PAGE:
The Journal of the Reverend Silas Constant, Pastor of the Presbyterian Church at Yorktown, New York; with some of the Records of the Church and a List of his Marriages, 1784-1825, together with notes on the Nelson, Van Cortlandt, Warren, and some other Families mentioned in the Journal

Philadelphia: Printed for Private Circulation by J.B. Lippincott Company, 1903.

Price: $2,000.00

Hardcover. First edition. Thick small quarto. 561pp., gravure frontispiece, folding map, 34 plates and portraits. Leaves are mostly unopened. Brown cloth gilt. A trifle rubbed at the edges, some scuffing on the spine, but otherwise a near fine copy. Copy number 110 of 300 copies privately printed. Laid in is a printed slip sending the book with the compliments of Emily Roebling, and which is Signed beneath the printed presentation by her husband: "also of Washington A. Roebling."

An extensive volume of genealogy of the Warren family, an early history of Westchester County, as well as an account of a controversy during the Civil War concerning a member of the Warren family (see below).

Laid in is a six-page Autograph Letter Signed by Washington A. Roebling of approximately 900 words dated in 1920, and written on one side only of six leaves of his Trenton stationary, to Scott Scammnell [?] presenting the volume, mentioning his first wife Emily's (Emily had died in 1903, and Roebling had remarried in 1908) discovery of the *Journal* at Cold Spring, New York.

Additionally in the letter Roebling summarizes a part of the book, giving a long account of the Civil War Battle of Five Forks involving Generals Grant and Sheridan, detailing Emily's brother Major-General Gouverneur K. Warren's disputed leadership in the battle.

In the letter Roebling deplores Sheriden's part in the matter no uncertain terms, accusing Sheridan of cashiering Warren "...in a drunken fit of raging jealousy, fearing the Warren would get the credit in place of himself." He goes on in great detail about the events, and comments about the subsequent controversy, gives the private opinions of President Grant, and Grant's complicity in preventing a court of inquiry requested by Warren in order not to discomfit his favored subordinate Sheridan. A later court of inquiry, convened after Grant left office, exonerated Warren, and seems to have borne out some of Roebling's revelations.

A few years after the end of the Civil War, Washington A. Roebling became the "Chief Engineer" in the building of the Brooklyn Bridge after the 1869 death of his father John Roebling, who had designed the Bridge (and died as the result of an accident connected to the Bridge). Washington himself was early on badly debilitated with decompression disease as a result of his work on the Bridge's construction and was consigned to his bed.

It fell upon Emily Roebling to convey her husband's orders and to oversee the day-to-day construction of the Bridge. Emily's previous interests in bridge construction stood her in good stead and she served for over a decade as a full-partner to her husband in the design solutions and innovations in the construction of the world’s first steel-wire suspension bridge and the longest suspension bridge of any sort. Less well-known was how she managed to control the scheming of corrupt politicians and crooked contractors attempting to profit from the construction. Emily's part in the realization of the Brooklyn Bridge, which has to some degree been acknowledged, has been constantly underestimated. Described by one biographer as a woman of "strong character" with an "almost masculine intellect," in later life Emily attained a law degree, arguing in an Albany law journal article for equality in marriage, and further devoted herself to women's causes.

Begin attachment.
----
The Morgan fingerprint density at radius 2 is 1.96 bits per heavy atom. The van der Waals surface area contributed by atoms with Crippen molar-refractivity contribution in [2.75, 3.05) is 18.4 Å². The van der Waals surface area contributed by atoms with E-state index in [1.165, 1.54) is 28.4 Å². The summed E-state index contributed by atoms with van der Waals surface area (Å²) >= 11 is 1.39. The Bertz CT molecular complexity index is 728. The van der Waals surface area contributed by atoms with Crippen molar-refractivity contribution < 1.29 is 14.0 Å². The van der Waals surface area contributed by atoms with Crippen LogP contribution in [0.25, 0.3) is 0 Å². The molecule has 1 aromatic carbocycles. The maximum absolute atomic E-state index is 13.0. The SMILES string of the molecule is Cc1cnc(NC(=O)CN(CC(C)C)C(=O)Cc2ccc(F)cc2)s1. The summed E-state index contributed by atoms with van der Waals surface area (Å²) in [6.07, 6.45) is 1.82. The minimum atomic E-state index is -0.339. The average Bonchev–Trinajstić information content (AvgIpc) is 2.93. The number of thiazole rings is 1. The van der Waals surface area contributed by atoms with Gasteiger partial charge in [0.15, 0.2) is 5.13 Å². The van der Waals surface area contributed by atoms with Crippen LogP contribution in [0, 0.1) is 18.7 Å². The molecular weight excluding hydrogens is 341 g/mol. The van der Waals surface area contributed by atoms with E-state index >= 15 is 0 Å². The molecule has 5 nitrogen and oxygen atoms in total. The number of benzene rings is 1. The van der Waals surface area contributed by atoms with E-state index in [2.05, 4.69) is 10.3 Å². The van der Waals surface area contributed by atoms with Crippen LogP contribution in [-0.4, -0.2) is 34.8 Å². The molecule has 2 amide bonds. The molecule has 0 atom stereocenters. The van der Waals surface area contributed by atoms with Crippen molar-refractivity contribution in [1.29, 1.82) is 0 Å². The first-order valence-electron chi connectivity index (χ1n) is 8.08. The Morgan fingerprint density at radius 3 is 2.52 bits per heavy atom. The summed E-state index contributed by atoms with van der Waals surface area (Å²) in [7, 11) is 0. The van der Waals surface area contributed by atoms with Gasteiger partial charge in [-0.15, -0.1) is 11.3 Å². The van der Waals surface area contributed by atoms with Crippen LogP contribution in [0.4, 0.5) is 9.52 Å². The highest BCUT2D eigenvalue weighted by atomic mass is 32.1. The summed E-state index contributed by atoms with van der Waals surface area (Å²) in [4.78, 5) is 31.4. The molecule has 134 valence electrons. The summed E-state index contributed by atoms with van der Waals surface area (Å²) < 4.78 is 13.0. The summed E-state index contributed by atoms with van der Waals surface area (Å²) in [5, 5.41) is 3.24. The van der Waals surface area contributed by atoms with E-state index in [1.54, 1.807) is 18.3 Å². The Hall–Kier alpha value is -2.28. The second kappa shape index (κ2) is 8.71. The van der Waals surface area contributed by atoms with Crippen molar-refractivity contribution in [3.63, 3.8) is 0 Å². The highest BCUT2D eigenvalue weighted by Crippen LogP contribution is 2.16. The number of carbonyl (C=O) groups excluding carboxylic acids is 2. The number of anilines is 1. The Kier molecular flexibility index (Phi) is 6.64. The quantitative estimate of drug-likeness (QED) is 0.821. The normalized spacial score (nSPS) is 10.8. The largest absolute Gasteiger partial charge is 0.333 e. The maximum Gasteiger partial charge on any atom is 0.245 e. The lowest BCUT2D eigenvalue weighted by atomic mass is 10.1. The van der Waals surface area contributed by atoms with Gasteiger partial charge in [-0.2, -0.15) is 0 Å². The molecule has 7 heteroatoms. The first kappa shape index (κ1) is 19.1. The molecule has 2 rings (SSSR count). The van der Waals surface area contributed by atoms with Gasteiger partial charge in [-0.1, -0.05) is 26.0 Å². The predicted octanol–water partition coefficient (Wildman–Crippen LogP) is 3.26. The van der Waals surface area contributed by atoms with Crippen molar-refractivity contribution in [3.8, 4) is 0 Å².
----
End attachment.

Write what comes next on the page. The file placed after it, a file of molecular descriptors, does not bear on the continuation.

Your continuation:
A pleasing volume with an interesting peripheral primary source letter.


Item #438215

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The Journal of the Reverend Silas Constant, Pastor of the Presbyterian Church at Yorktown, New York; with some of the Records of the Church and a List of his Marriages, 1784-1825, together with notes on the Nelson, Van Cortlandt, Warren, and some other Families mentioned in the Journal. Emily Warren ROEBLING.
The Journal of the Reverend Silas Constant, Pastor of the Presbyterian Church at Yorktown, New York; with some of the Records of the Church and a List of his Marriages, 1784-1825, together with notes on the Nelson, Van Cortlandt, Warren, and some other Families mentioned in the Journal
The Journal of the Reverend Silas Constant, Pastor of the Presbyterian Church at Yorktown, New York; with some of the Records of the Church and a List of his Marriages, 1784-1825, together with notes on the Nelson, Van Cortlandt, Warren, and some other Families mentioned in the Journal
The Journal of the Reverend Silas Constant, Pastor of the Presbyterian Church at Yorktown, New York; with some of the Records of the Church and a List of his Marriages, 1784-1825, together with notes on the Nelson, Van Cortlandt, Warren, and some other Families mentioned in the Journal
The Journal of the Reverend Silas Constant, Pastor of the Presbyterian Church at Yorktown, New York; with some of the Records of the Church and a List of his Marriages, 1784-1825, together with notes on the Nelson, Van Cortlandt, Warren, and some other Families mentioned in the Journal
The Journal of the Reverend Silas Constant, Pastor of the Presbyterian Church at Yorktown, New York; with some of the Records of the Church and a List of his Marriages, 1784-1825, together with notes on the Nelson, Van Cortlandt, Warren, and some other Families mentioned in the Journal